UK cabinet minister floats ‘Plan B’ prior to key vote on May’s Brexit deal


LONDON (Reuters) – A very close ally of British Pm Theresa May on Saturday took over as first cabinet minister to float a possible Plan B if, not surprisingly, parliament in a few days rejects her plan to leave the European Union.

With her own future within the balance, May insists her deal, laboriously negotiated with the EU over months, is the just one single up for grabs and that your options are a painful 'no-deal' exit from your EU or possibly no Brexit in anyway.

However, people parliament, including from May's own Conservative Party, look set to reject her deal, which envisages continued close ties while using EU, inside a move that might pitch the world's fifth-largest economy into even deeper uncertainty.

While agreeing with May that her deal shows the best choice for exiting the EU, Amber Rudd, the repair and pensions minister, said a Norway-style relationship with the bloc might also offer a solution of the current deadlock.

"Whether or not it (May's plan) doesn't get through anything could happen: people's vote, Norway plus, one of these options could come forward," she told BBC radio on Saturday.

Rudd told Purchasing newspaper in the interview her own preferred option, if May's deal failed, was the "Norway Plus" model, adding it "seems plausible not only to the country but also in regards to the place that the MPs are".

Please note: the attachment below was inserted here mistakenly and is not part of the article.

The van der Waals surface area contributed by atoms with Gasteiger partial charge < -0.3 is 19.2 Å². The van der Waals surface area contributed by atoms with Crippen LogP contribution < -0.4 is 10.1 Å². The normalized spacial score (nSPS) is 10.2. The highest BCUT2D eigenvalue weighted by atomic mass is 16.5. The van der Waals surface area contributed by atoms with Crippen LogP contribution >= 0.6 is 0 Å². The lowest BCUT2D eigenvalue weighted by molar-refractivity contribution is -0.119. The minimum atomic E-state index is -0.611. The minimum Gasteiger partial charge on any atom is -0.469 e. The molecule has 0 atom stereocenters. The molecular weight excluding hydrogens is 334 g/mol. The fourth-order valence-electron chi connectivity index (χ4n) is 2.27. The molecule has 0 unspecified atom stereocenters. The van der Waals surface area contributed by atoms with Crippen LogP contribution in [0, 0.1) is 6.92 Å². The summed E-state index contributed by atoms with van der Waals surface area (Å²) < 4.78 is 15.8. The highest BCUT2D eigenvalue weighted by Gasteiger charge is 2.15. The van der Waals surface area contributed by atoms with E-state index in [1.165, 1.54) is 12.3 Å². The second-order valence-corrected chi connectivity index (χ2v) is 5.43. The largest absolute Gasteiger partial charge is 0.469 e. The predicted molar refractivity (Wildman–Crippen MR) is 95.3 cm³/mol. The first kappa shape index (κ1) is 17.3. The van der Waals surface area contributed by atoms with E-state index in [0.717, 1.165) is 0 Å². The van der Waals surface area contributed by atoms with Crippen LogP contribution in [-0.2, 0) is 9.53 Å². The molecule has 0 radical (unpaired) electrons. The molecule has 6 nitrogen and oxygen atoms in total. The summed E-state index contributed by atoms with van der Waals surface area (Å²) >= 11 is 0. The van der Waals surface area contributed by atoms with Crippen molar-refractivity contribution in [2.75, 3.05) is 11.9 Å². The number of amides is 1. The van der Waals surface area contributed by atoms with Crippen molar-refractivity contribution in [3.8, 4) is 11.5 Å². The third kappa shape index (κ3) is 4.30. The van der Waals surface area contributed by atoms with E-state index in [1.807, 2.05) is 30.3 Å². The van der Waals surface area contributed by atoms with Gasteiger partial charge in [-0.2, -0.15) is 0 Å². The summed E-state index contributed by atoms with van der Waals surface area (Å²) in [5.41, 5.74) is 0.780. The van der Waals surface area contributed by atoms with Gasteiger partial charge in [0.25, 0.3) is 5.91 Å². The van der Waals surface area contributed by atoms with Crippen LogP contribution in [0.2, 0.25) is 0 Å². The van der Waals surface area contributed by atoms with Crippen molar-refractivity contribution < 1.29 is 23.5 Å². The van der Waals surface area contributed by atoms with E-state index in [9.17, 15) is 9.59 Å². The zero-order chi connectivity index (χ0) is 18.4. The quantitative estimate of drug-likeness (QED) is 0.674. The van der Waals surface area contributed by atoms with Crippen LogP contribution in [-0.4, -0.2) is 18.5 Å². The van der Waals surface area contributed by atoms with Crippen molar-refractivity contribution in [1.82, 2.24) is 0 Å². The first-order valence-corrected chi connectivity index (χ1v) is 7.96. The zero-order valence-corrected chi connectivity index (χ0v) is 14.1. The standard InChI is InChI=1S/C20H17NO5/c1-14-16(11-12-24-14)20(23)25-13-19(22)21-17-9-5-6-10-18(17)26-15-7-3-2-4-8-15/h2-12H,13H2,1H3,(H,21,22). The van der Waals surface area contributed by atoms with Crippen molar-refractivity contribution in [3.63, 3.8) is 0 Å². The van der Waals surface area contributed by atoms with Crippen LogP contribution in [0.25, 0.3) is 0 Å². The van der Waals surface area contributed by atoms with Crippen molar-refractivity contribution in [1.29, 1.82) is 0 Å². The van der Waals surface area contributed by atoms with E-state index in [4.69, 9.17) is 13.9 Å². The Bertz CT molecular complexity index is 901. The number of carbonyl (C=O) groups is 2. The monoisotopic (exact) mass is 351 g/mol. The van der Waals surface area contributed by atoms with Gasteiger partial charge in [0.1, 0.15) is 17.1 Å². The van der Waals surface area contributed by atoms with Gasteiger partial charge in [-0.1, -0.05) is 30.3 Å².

Norway is not an EU member but is in the bloc's single market, that permits for nothing movement goods, capital, services and the wonderful. 'Norway plus' envisages Britain also vacationing in the EU's customs union, which Norway just isn’t in.

Some pro-EU lawmakers in addition expressed support for a second referendum on EU membership, or 'a people's vote'.


The Times also reported on Saturday that plans appeared to be made across party lines to vote against May's leadership if she loses Tuesday's vote. The Daily Telegraph quoted a senior Conservative lawmaker as saying she is likely to be compelled to resign.

Rudd said she believed May should remain as prime minister even when parliament rejects her Brexit deal.

"There isn’t any question of her going," Rudd told the BBC.

But The days said the primary opposition Labour Party was seeking an alliance with rebel Conservatives and the Democratic Unionist Party, small Northern Irish party which props up the minority government, to a vote of no-confidence in May's premiership.

That vote wouldn’t be binding but would place enormous pressure on May to resign, it added.

Conservative lawmaker and former leader Iain Duncan Smith was quoted during the Telegraph as saying her leadership could enter in to question if she lost Tuesday's vote.

"I believe that if (May's) solution is "we've lost but we can do that all over again", it can be a leadership issue," it reported him as saying.

The newspaper also said three ministers were considering resigning towards her deal, without citing sources.

If the Brexit deal is rejected, ministers have A 3-week period to convey the way that they plan to proceed. The government has previously declared if the agreement is rejected, Britain will leave the EU with not a deal.

May's spokesman said on Friday the vote would go ahead in a month’s time despite calls from some lawmakers it to be delayed in order to avoid a defeat so big not wearing running shoes might lower the government.


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